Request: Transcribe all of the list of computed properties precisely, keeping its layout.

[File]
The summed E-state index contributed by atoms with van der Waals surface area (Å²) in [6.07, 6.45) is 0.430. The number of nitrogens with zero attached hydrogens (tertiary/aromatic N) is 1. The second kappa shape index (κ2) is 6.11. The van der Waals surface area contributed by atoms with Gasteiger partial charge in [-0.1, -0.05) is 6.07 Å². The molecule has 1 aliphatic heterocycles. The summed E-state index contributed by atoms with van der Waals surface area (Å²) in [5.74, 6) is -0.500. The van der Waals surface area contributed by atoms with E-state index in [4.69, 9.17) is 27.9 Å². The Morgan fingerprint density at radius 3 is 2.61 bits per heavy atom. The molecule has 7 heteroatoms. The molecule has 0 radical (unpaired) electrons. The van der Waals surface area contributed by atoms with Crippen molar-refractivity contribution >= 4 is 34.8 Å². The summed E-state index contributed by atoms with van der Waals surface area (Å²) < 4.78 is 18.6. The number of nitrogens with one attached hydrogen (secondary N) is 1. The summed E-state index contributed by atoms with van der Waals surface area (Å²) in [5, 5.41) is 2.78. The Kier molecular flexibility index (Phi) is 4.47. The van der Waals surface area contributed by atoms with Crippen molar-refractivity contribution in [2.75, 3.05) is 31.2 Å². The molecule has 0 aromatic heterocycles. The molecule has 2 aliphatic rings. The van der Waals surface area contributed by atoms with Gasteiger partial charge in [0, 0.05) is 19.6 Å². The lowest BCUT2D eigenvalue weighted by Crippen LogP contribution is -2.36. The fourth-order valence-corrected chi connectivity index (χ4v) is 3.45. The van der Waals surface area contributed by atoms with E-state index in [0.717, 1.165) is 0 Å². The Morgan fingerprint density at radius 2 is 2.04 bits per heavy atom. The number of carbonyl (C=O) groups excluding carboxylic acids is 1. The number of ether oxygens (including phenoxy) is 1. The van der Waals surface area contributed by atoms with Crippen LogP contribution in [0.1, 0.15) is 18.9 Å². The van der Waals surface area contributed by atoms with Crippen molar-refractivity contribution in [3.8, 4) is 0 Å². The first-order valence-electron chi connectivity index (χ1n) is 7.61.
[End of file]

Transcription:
The summed E-state index contributed by atoms with van der Waals surface area (Å²) in [6.07, 6.45) is 0.430. The number of nitrogens with zero attached hydrogens (tertiary/aromatic N) is 1. The second kappa shape index (κ2) is 6.11. The van der Waals surface area contributed by atoms with Gasteiger partial charge in [-0.1, -0.05) is 6.07 Å². The molecule has 1 aliphatic heterocycles. The summed E-state index contributed by atoms with van der Waals surface area (Å²) in [5.74, 6) is -0.500. The van der Waals surface area contributed by atoms with E-state index in [4.69, 9.17) is 27.9 Å². The Morgan fingerprint density at radius 3 is 2.61 bits per heavy atom. The molecule has 7 heteroatoms. The molecule has 0 radical (unpaired) electrons. The van der Waals surface area contributed by atoms with Crippen molar-refractivity contribution >= 4 is 34.8 Å². The summed E-state index contributed by atoms with van der Waals surface area (Å²) < 4.78 is 18.6. The number of nitrogens with one attached hydrogen (secondary N) is 1. The summed E-state index contributed by atoms with van der Waals surface area (Å²) in [5, 5.41) is 2.78. The Kier molecular flexibility index (Phi) is 4.47. The van der Waals surface area contributed by atoms with Crippen molar-refractivity contribution in [2.75, 3.05) is 31.2 Å². The molecule has 0 aromatic heterocycles. The molecule has 2 aliphatic rings. The van der Waals surface area contributed by atoms with Gasteiger partial charge in [0, 0.05) is 19.6 Å². The lowest BCUT2D eigenvalue weighted by Crippen LogP contribution is -2.36. The fourth-order valence-corrected chi connectivity index (χ4v) is 3.45. The van der Waals surface area contributed by atoms with E-state index in [0.717, 1.165) is 0 Å². The Morgan fingerprint density at radius 2 is 2.04 bits per heavy atom. The number of carbonyl (C=O) groups excluding carboxylic acids is 1. The number of ether oxygens (including phenoxy) is 1. The van der Waals surface area contributed by atoms with Crippen LogP contribution in [0.1, 0.15) is 18.9 Å². The van der Waals surface area contributed by atoms with Crippen molar-refractivity contribution in [3.8, 4) is 0 Å². The first-order valence-electron chi connectivity index (χ1n) is 7.61.